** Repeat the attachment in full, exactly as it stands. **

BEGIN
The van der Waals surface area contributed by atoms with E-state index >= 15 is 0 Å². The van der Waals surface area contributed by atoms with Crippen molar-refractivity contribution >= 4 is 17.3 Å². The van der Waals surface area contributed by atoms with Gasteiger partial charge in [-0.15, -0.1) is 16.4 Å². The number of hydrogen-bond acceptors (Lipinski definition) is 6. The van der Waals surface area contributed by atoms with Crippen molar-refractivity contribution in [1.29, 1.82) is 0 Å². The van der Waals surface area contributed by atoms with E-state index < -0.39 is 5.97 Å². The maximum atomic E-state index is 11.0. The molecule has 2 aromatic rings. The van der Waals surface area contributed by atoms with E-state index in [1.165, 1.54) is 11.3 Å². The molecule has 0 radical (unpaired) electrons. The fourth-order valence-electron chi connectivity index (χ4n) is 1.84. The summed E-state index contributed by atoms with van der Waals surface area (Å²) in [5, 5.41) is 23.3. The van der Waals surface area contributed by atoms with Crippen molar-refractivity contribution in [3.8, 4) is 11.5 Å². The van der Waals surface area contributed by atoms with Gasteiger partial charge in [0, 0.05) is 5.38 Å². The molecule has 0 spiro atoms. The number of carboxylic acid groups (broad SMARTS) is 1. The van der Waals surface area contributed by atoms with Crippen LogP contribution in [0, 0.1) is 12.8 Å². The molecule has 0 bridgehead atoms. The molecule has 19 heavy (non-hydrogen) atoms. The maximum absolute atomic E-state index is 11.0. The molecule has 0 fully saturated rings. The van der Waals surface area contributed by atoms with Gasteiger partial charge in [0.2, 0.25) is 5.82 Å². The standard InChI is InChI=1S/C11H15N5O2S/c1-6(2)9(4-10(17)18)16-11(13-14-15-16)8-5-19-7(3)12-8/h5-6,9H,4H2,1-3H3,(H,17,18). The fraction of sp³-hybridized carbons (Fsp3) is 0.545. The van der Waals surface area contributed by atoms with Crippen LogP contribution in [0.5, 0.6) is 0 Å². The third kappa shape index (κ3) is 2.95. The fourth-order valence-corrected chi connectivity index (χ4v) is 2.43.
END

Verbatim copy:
The van der Waals surface area contributed by atoms with E-state index >= 15 is 0 Å². The van der Waals surface area contributed by atoms with Crippen molar-refractivity contribution >= 4 is 17.3 Å². The van der Waals surface area contributed by atoms with Gasteiger partial charge in [-0.15, -0.1) is 16.4 Å². The number of hydrogen-bond acceptors (Lipinski definition) is 6. The van der Waals surface area contributed by atoms with Crippen molar-refractivity contribution in [1.29, 1.82) is 0 Å². The van der Waals surface area contributed by atoms with E-state index < -0.39 is 5.97 Å². The maximum atomic E-state index is 11.0. The molecule has 2 aromatic rings. The van der Waals surface area contributed by atoms with E-state index in [1.165, 1.54) is 11.3 Å². The molecule has 0 radical (unpaired) electrons. The fourth-order valence-electron chi connectivity index (χ4n) is 1.84. The summed E-state index contributed by atoms with van der Waals surface area (Å²) in [5, 5.41) is 23.3. The van der Waals surface area contributed by atoms with Crippen molar-refractivity contribution in [3.8, 4) is 11.5 Å². The van der Waals surface area contributed by atoms with Gasteiger partial charge in [0, 0.05) is 5.38 Å². The molecule has 0 spiro atoms. The number of carboxylic acid groups (broad SMARTS) is 1. The van der Waals surface area contributed by atoms with Crippen LogP contribution in [0, 0.1) is 12.8 Å². The molecule has 0 bridgehead atoms. The molecule has 19 heavy (non-hydrogen) atoms. The maximum absolute atomic E-state index is 11.0. The molecule has 0 fully saturated rings. The van der Waals surface area contributed by atoms with Gasteiger partial charge in [0.2, 0.25) is 5.82 Å². The standard InChI is InChI=1S/C11H15N5O2S/c1-6(2)9(4-10(17)18)16-11(13-14-15-16)8-5-19-7(3)12-8/h5-6,9H,4H2,1-3H3,(H,17,18). The fraction of sp³-hybridized carbons (Fsp3) is 0.545. The van der Waals surface area contributed by atoms with Crippen LogP contribution in [0.5, 0.6) is 0 Å². The third kappa shape index (κ3) is 2.95. The fourth-order valence-corrected chi connectivity index (χ4v) is 2.43.